Despite challenging economic conditions globally, over 4 million foreign nationals visited Laos this year, generating income of about US$670 million.
According to a statement from the Ministry of Information, Culture and Tourism, tourist arrivals are predicted to reach 4.3 million by the end of this year, representing an increase of 4 percent over last year.
Foreign tourist arrivals increased from 2.7 million people in 2011 to 4.1 million last year with revenue from the tourism sector jumping from US$400 million in 2011 to US$560 million last year.
The government expects that this year’s tourism revenues will reach US$670 million.
Meanwhile, tour companies have increased in number across the country from 236 in 2011 to 342 companies in 2014. The number of hotels, guesthouses and resorts also jumped from 1,926 five years ago to 2,426 last year.
The Ministry of Information, Culture and Tourism attributed the growth of tourism to the constant improvement and development of the sector following improvements in the organisational structure that have resulted in a more systematic workflow.
Among the most noticeable successes were Laos being named the World’s Best Tourist Destination in 2013, while Luang Prabang won ‘Best City’ in Wanderlust magazine’s Travel Awards for 2015.
Participatory eco-tourism has improved and been constantly promoted over recent years.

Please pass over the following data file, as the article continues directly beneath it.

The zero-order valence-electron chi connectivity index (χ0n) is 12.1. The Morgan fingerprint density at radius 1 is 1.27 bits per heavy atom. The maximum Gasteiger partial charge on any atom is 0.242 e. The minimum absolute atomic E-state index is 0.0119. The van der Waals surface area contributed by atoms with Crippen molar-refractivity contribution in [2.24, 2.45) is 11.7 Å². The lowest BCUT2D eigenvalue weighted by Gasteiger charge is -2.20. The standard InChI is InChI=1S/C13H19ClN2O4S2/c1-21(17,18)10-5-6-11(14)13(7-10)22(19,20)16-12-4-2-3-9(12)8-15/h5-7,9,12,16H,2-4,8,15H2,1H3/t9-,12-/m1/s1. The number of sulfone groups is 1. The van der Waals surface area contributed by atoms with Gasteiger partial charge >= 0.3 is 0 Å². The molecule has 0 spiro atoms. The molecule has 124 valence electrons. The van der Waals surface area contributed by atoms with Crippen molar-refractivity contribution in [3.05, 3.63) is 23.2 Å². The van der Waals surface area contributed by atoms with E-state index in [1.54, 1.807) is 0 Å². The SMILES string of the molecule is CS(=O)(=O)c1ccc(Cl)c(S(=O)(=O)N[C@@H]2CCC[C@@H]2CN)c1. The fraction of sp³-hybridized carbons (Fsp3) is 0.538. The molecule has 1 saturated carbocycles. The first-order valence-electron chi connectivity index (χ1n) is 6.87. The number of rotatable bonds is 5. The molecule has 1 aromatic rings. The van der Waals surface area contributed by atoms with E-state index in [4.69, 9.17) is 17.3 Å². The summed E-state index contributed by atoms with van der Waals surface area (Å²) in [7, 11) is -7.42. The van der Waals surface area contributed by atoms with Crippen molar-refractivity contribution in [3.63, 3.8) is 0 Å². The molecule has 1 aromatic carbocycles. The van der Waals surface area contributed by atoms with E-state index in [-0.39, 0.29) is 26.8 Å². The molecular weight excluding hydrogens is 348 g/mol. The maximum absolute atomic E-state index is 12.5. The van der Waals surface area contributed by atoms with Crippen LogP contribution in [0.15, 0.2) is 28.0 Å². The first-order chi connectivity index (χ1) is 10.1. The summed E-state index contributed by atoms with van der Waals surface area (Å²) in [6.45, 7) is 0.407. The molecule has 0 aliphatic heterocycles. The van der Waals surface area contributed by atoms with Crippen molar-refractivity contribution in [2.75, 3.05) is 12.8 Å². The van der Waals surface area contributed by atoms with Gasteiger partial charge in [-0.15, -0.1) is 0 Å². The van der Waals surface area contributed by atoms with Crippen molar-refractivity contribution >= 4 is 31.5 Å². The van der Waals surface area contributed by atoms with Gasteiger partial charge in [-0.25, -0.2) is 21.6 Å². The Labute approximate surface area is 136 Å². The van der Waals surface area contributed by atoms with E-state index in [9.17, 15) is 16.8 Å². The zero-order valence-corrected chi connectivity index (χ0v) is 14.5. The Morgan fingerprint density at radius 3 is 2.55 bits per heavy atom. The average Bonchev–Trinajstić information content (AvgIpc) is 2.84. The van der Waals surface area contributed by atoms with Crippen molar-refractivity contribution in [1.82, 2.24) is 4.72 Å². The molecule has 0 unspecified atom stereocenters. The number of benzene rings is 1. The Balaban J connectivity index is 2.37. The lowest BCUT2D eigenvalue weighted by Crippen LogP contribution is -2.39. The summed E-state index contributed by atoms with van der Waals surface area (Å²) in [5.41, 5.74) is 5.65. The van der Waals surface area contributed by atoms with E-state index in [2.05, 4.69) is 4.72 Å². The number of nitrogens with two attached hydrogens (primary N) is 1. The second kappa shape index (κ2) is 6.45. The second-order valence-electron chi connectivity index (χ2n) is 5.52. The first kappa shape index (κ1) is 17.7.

An official with the ministry’s Tourism Marketing Department, who asked not to be named, said the private sector was planning to coordinate more closely to help implement a joint marketing programme as well as co-branding.
To stimulate tourism, he said the government has employed a three-pronged strategy: improving ecotourism in rural areas, promoting sustainability in the sector, and supporting cooperation between state and private business in ecotourism development.
The purpose of expanding ecotourism is to maximise the benefits for the country’s economy.
Another major goal is to decrease environmental and cultural impacts and to raise awareness of the importance of ethnic and biological diversity.
The government has also promoted responsible business practices, worked closely with local authorities and people to support poverty alleviation and deliver conservation benefits, and to provide a source of income to conserve, sustain and manage the Lao network of protected areas and cultural heritage sites.
Laos has two UNESCO World Heritage Sites – the ancient city of Luang Prabang and the pre-Angkor Vat Phou temple complex.
The Plain of Jars is also planned for World Heritage status for its significant archaeological, historical and natural value.
Around 70 percent of tourists come from within the region, especially Thailand, while the other 30 percent come from Europe, America, Japan and Australia.
Source: Vientiane Times